Water Fasting and Workout Out: Good or Bad?

Water fasting and working out has recently picked up in popularity and whilst some people have had success on these short water fasts whilst continuing their activity, others have raised concerns about its viability and safety implications.

In short, many people do not recommend undertaking a water fast and working out at the same time due to the fact that a water fast requires you to abstain from eating for up to 3 days.

However, if you do still wish to work out during your water fast, it’s entirely possible to do so with some modifications to your programming. 

What is Water Fasting?

Water fasting is pretty self-explanatory. During a water fast you are restricted to only drinking water during the entirety of your fast.

There is no set length of time that one has to water fast for. However, health professionals only advise a person to go without food for a maximum of 3 days due to the small amount of data available for a prolonged water fast.

WARNING: Any further increase of a water fast should only be conducted under the supervision of a medical professional.

There are also many reasons why a person might want to conduct a water fast.

If there are health risks related to the persons weight, such as living with class 3 obesity (a BMI of 40 and over) or being overweight with a BMI of 35 and above but living with obesity related symptoms one might consider it.

Religious water fasting

Alternatively, religious or spiritual beliefs may lead a person to attempting a prolonged water fast.

You might like: Our Water Fasting Weight Loss Calculator for determining the approximate weight loss you may experience for a given water fast.

What are the Benefits of a Water Fast?

The benefits of fasting have been well documented.

  • Standard intermittent fasting has been linked with a reduction in type 2 diabetes risk factors due to the reduction of food intake across the day which improves a person’s insulin sensitivity.
  • The reduction in carbohydrates throughout the day and rise in ketones has also been linked to a reduction in visceral or harmful fat around a person’s abdomen.
  • Fasting also promotes autophagy, the reduction and replacement of dead cells within the body which helps keep your body as optimized as possible.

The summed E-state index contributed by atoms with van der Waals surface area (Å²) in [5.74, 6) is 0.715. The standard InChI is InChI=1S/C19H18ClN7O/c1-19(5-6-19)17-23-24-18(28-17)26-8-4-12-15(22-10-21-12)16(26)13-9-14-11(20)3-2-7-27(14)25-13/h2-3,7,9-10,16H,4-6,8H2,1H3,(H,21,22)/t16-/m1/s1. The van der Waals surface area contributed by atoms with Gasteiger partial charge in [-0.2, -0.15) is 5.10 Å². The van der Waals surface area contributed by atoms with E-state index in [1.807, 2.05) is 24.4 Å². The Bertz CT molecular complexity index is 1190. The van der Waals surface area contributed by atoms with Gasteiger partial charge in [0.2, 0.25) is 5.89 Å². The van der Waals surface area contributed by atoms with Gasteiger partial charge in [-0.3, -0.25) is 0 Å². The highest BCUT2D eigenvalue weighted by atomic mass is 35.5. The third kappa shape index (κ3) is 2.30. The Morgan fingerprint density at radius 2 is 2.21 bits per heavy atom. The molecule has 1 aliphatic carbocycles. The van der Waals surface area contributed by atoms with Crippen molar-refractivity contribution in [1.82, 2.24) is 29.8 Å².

• Intermittent fasting itself is also a helpful dieting tool for those who have previously struggled to count calories with the aim of sustaining a long term caloric deficit.

Whilst the benefits above are also linked with the average calorie deficit and drop in body fat, it’s one tool out of many that one can turn to in a pinch.

And more often than not requires less planning ahead and less thought throughout the day compared to a regular fad diet.

So, what is the benefit of fasting for longer? And only drinking water?

Woman water fasting

Water, and staying hydrated in general, is one of the most important things for the human body to stay functioning throughout the day.

Where you can live for long stretches without eating food, you simply can not stop drinking water.

Remaining hydrated helps prevent medical conditions such as kidney-stones, urinary tract infections and hypertension.

It helps the body to absorb nutrients from your food. It helps flush waste out of the body and also helps to regulate your normal temperature.

When comparing an extended water fast with a standard time-restricted intermittent fast, the benefits generally overlap.

There’s no observable benefit other than your average energy intake across those days is increased. During a typical time-restricted fast you would be introducing calories into the system, whereas on a water fast you are only introducing water.

You would still benefit from the increased autophagy, reduced inflammation and insulin sensitivity. But you would lose more body fat over time. And generally, lose more weight.

So What About Water Fasting and Working Out?

Woman water fasting and working out

This is where things get a bit riskier.

A water fast, when not participating in increased activity, is generally safe when observed across the maximum 3 day period.

However, when introducing extended periods of activity and exercise, you introduce more risk into the equation.

People who are not used to fasting tend to find the first few days a bit tricky. When people switch from a regular eating schedule into a time-restricted eating window they tend to experience undesirable side-effects such as dizziness, brain fog and sometimes fainting due to the sudden reduction in blood sugar.

These tend to reduce over time, however they are helped by the fact that they have a daily eating window where food can be re-introduced.

Because of this, athletes have the benefit of planning their activity around their eating window. Knowing that food is available to them they often break their fast then go to the gym to make use of the added energy.